Promising Practices for Public Access Computers, Part 3

This is the third in a series of posts on how libraries with limited resources can provide a reliable and safe public computing environment consistent with the tenets of Intellectual Freedom. If you missed the previous post on browser privacy or the post on setting up a guest account, you may want to check those out first.

rebootRestoreRxLogo

In this installment, we’ll learn how to install and configure Reboot Restore Rx, a freeware program that allows you to create an ideal state your computer will return to every time it’s rebooted. This helps ensure stability against anything your library patrons might do to it, and also helps protect their privacy by deleting any documents they may have inadvertently saved on one of your public access computers. This is a much more aggressive and thorough approach than the one we took using CCleaner, but it’s also a more involved setup process and makes future software updates slightly more cumbersome. As with previous posts, this is not an enterprise solution, and is best suited for smaller libraries with few public access terminals.

Once you’ve downloaded the program’s installer, the obvious next step is to run it. The installation process is pretty familiar until you get to this screen:

installPartitionSelectScreen

Note that your screen will look different, depending on how many hard drives you have and how they are partitioned.

You can select any or all of your partitions at this point, but in most cases you’ll simply want to select C: (checked by default) and any other lettered drives before clicking Next.

At the end of the install process, you’ll need to reboot.

Pretty painless, right? Well, there is a bit more to it than that. First, you’ll want to take steps to prevent your more savvy and mischievous patrons from disabling it. To ensure that the following changes will stick, we want to disable Reboot Restore Rx from the Shield Tray. Right click the following icon from your icon tray:

shieldTrayIcon

Then uncheck Restore on Reboot. Excellent! Now we need to prevent Shield Tray from loading at startup. An easy way to do this is using autoruns (previously discussed here). You’ll want to run Autoruns as administrator (right click it then select Run as administrator). Next, click on the binoculars and search for shield tray (or scroll through the list until you find it). Uncheck the box next to Shield Tray and then close out of Autoruns.

uncheckShieldTray

Now there won’t be a tantalizing switch for miscreant or curious patrons to toggle.

The path to the switch will still be open to them, though, so you’ll have to take extra precautions against the particularly tenacious (or those who’ve read this article). What we want to do next is lock off the Guest account’s access to the RestoreRebootRx folder. Here’s how to proceed (note: you should be signed in as an administrator). Here’s how to proceed:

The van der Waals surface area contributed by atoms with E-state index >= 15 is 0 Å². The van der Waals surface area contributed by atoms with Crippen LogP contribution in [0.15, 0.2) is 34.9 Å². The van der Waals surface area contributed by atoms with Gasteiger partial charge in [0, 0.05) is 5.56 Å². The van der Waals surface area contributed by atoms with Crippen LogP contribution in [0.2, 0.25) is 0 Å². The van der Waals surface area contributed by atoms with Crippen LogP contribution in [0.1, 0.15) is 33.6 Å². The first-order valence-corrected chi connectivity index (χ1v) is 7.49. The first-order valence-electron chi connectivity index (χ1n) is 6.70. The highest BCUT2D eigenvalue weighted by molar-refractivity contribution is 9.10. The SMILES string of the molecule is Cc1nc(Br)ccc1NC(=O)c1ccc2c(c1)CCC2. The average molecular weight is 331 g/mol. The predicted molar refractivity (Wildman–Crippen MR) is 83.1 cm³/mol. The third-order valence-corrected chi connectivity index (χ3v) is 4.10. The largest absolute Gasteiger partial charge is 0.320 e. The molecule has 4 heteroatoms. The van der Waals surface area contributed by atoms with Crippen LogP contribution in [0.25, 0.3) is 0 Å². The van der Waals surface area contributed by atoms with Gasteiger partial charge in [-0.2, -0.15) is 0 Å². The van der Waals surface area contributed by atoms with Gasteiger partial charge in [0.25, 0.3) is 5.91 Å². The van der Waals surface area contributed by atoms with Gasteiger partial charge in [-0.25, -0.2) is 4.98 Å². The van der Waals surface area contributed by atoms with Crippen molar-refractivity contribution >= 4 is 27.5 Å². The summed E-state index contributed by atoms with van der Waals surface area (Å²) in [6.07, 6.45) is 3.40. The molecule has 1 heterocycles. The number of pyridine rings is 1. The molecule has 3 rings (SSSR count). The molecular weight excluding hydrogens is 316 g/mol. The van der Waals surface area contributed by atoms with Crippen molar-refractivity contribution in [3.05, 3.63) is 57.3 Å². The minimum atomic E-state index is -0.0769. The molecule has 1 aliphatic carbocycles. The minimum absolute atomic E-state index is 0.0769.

1. Open up your file tree (click the folder icon; if you don’t have one, click the Start orb, then documents)
  2. Navigate to Computer -> Local Disk (C:)
  3. Right click the RebootRestoreRx folder (you may have to scroll down to find it) then click Properties
  4. Click on the Security tabsecurityTab
  5. Click Edit
  6. Click Add
  7. In the Enter the object names to select text box, type in guest and then click Check NamescheckNames
  8. You should now see the proper path for the guest user account in the text box (something like COMPUTER-NAME\Guest); click OK
  9. Now, select the Guest account on the Permissions for RebootRestoreRx screen
  10. Check Read & execute in the Deny column (this will automatically deny List folder contents and Read, as well) guestPermissions
  11. Double check that it says Permissions for Guest above the selection box before proceeding, then click Apply
  12. Click Yes
  13. Click OK

Voila! The guest account can no longer deactivate Reboot Restore Rx without an administrative password. Good stuff. Finally, we want to reactivate Reboot Restore Rx. This is a bit trickier, since we likely no longer have Shield Tray in our icon tray (it will still be there if you haven’t rebooted since changing the autoruns. To get it back (for the current session), click on the Start orb, then type shieldtray into the search box. Execute the shieldtray program this discovers and it will be back in the tray. Now simply right click its icon from the tray, and click Restore on Reboot. This will give you the following notification:

updatedBaseline

Click OK (as though you had a choice). That’s it! I do wish you had the option to reject changes at this point, but presently you’ll have to rely on a system restore point for that.

Now you also know how to make any future changes (re: software updates) stick, so that you won’t waste time restoring to an outdated state: load the Shield Tray, deactivate the service, make the changes, reactivate the service, reboot).

Reboot Restore Rx is not a bulletproof means of preventing computer tampering, but it will alleviate a huge percentage of your routine computer lab problems. Reboot Restore Rx is easy to install and manage, allows easy updates to other software and the restore baseline, and it’s freeware. Of the free solutions I’ve tested, this is by far the most user-friendly and the least prone to crashing (I never managed to break it). Hat tip to the How To Geek for his excellent article on this program.

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One response to “Promising Practices for Public Access Computers, Part 3

  1. Pingback: Increasing Security on Public Access Computers with EMET | Field Notes

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